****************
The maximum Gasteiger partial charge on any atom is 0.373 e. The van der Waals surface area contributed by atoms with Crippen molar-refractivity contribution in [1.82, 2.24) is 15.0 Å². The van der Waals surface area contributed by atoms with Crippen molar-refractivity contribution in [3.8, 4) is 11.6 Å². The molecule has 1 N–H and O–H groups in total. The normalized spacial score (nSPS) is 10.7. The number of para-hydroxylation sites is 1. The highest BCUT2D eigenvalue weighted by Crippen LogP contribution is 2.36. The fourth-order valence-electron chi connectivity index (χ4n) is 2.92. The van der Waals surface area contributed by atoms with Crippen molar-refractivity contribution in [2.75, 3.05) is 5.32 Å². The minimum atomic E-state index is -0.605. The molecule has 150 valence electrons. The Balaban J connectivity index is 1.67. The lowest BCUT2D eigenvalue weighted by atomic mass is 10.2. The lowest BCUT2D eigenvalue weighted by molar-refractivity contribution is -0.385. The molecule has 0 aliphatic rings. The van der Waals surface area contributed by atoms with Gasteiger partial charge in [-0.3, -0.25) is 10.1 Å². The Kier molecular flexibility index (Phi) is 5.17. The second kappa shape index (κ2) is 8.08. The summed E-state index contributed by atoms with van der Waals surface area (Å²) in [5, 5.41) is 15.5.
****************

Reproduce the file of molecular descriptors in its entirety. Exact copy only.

The maximum Gasteiger partial charge on any atom is 0.373 e. The van der Waals surface area contributed by atoms with Crippen molar-refractivity contribution in [1.82, 2.24) is 15.0 Å². The van der Waals surface area contributed by atoms with Crippen molar-refractivity contribution in [3.8, 4) is 11.6 Å². The molecule has 1 N–H and O–H groups in total. The normalized spacial score (nSPS) is 10.7. The number of para-hydroxylation sites is 1. The highest BCUT2D eigenvalue weighted by Crippen LogP contribution is 2.36. The fourth-order valence-electron chi connectivity index (χ4n) is 2.92. The van der Waals surface area contributed by atoms with Crippen molar-refractivity contribution in [2.75, 3.05) is 5.32 Å². The minimum atomic E-state index is -0.605. The molecule has 150 valence electrons. The Balaban J connectivity index is 1.67. The lowest BCUT2D eigenvalue weighted by atomic mass is 10.2. The lowest BCUT2D eigenvalue weighted by molar-refractivity contribution is -0.385. The molecule has 0 aliphatic rings. The van der Waals surface area contributed by atoms with Gasteiger partial charge in [-0.3, -0.25) is 10.1 Å². The Kier molecular flexibility index (Phi) is 5.17. The second kappa shape index (κ2) is 8.08. The summed E-state index contributed by atoms with van der Waals surface area (Å²) in [5, 5.41) is 15.5.